I was reminded recently that we live in a Catch-22 Universe. What makes it a Catch-22 is that no one is qualified to penetrate the mystery of the cosmos without skill in advanced mathematics, and yet those who have this skill are so tied to numbers that they see reality no other way. Clearly the universe isn't a set of equations. It's the all-embracing reality that gave rise to human life. This obvious fact makes many physicists very uncomfortable.
In the last post I challenged Brian Cox, the author of Human Universe--a book, ironically enough, that rejects the concept of a human universe--to confront the current crisis in physics. For many non-scientists, this crisis only came to light thanks to an op-ed last June in the New York Times. But in the profession, especially among physicists who deal in cosmology, the crisis is well known. Cox, a physics professor at the University of Manchester and a popular science presenter on the BBC, didn't accept my challenge. Yet his book makes no mention of any real sense of crisis. To him, as to all the most orthodox physicists, every answer will be revealed as long as the public continues to trust in the current state of affairs.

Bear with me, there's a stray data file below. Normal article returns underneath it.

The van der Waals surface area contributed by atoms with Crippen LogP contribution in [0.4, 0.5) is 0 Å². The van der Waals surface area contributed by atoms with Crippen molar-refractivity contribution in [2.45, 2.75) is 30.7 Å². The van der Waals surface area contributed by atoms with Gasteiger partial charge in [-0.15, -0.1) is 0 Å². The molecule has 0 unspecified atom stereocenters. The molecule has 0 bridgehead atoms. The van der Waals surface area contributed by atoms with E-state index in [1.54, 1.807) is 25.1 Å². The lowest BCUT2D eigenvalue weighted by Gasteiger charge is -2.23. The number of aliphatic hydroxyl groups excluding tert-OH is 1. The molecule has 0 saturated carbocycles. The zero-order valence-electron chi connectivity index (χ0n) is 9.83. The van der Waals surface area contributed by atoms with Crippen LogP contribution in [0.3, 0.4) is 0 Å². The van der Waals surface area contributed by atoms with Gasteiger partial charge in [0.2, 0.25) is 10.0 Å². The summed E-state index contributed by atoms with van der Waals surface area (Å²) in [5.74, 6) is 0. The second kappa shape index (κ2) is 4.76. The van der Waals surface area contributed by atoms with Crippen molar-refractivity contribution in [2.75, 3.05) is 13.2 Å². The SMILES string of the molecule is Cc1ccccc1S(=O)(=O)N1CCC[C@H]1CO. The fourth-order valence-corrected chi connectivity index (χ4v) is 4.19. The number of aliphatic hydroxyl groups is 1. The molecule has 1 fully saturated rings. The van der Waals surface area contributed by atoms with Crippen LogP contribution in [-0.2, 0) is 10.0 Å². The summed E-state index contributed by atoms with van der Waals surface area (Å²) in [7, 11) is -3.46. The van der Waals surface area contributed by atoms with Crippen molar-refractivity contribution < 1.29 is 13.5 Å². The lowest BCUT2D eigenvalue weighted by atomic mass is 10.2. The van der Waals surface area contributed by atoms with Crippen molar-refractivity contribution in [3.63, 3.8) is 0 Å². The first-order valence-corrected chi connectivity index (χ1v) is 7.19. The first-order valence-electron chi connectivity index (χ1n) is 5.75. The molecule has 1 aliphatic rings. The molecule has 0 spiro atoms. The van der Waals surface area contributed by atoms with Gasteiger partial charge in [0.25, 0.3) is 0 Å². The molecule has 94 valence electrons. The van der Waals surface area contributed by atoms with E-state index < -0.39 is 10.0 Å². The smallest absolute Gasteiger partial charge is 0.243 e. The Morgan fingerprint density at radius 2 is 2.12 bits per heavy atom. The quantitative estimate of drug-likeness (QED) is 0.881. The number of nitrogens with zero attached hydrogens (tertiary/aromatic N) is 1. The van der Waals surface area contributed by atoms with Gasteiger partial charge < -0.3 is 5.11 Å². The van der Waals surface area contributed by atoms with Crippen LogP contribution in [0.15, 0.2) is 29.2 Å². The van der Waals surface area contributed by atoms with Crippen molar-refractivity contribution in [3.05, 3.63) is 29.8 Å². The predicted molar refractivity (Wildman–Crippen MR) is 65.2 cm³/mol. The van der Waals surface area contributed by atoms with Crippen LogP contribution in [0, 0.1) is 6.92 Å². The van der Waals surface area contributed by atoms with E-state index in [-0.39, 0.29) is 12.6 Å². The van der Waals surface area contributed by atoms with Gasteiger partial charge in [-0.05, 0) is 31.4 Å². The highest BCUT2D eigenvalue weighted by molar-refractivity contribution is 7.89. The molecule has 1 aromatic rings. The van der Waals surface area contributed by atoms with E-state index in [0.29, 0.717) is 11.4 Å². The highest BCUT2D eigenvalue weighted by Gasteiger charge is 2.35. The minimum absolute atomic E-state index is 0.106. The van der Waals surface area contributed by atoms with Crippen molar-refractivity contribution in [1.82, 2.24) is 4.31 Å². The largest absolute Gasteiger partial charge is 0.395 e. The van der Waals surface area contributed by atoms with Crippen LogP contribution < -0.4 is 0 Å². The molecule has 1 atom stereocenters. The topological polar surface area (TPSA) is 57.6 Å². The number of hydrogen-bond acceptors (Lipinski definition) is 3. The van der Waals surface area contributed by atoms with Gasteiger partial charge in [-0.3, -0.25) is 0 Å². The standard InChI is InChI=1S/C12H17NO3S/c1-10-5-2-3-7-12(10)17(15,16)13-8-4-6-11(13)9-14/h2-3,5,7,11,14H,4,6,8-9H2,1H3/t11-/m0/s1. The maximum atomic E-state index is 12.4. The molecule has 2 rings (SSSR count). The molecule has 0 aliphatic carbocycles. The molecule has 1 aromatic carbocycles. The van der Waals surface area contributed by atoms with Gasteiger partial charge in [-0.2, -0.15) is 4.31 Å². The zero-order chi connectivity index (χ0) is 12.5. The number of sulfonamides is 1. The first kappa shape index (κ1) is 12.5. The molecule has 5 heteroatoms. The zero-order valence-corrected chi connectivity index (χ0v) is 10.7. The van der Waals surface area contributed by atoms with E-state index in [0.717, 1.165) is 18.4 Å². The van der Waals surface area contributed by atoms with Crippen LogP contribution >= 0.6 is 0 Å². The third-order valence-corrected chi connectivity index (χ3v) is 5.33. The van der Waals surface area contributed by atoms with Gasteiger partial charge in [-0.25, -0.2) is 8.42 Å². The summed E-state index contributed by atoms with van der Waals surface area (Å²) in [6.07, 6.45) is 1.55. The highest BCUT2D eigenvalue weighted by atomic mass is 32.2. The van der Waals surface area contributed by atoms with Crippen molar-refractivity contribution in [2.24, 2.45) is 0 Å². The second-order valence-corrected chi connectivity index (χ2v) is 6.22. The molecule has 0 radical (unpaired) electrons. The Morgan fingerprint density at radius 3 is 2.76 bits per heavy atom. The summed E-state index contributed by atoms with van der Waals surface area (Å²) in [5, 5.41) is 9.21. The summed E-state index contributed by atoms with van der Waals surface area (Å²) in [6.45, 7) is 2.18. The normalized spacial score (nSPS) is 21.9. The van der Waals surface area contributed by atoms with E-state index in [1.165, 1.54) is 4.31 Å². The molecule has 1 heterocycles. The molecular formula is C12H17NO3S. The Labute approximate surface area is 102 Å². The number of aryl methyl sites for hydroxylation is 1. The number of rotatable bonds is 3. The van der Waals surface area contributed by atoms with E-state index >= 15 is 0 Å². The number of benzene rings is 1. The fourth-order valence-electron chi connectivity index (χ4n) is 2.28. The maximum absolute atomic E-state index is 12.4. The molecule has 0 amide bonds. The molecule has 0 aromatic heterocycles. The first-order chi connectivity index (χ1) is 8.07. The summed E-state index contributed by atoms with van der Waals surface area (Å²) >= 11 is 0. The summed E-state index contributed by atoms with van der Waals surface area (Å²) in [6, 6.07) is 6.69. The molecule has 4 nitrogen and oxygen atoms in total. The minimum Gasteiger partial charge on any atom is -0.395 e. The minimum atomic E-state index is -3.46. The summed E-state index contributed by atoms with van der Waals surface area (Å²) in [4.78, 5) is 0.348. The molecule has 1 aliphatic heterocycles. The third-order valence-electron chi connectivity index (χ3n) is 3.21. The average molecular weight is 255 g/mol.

This is far from true. Cosmologists as a group are well aware that a Theory of Everything--a final, neat formulation that will mathematically explain how the fundamental forces in Nature are related--is further away than ever. Some of the most basic questions have also become more, not less, mysterious, such as Where did the universe come from? What is it made of? What existed before the Big Bang? How did consciousness arise in the cosmos?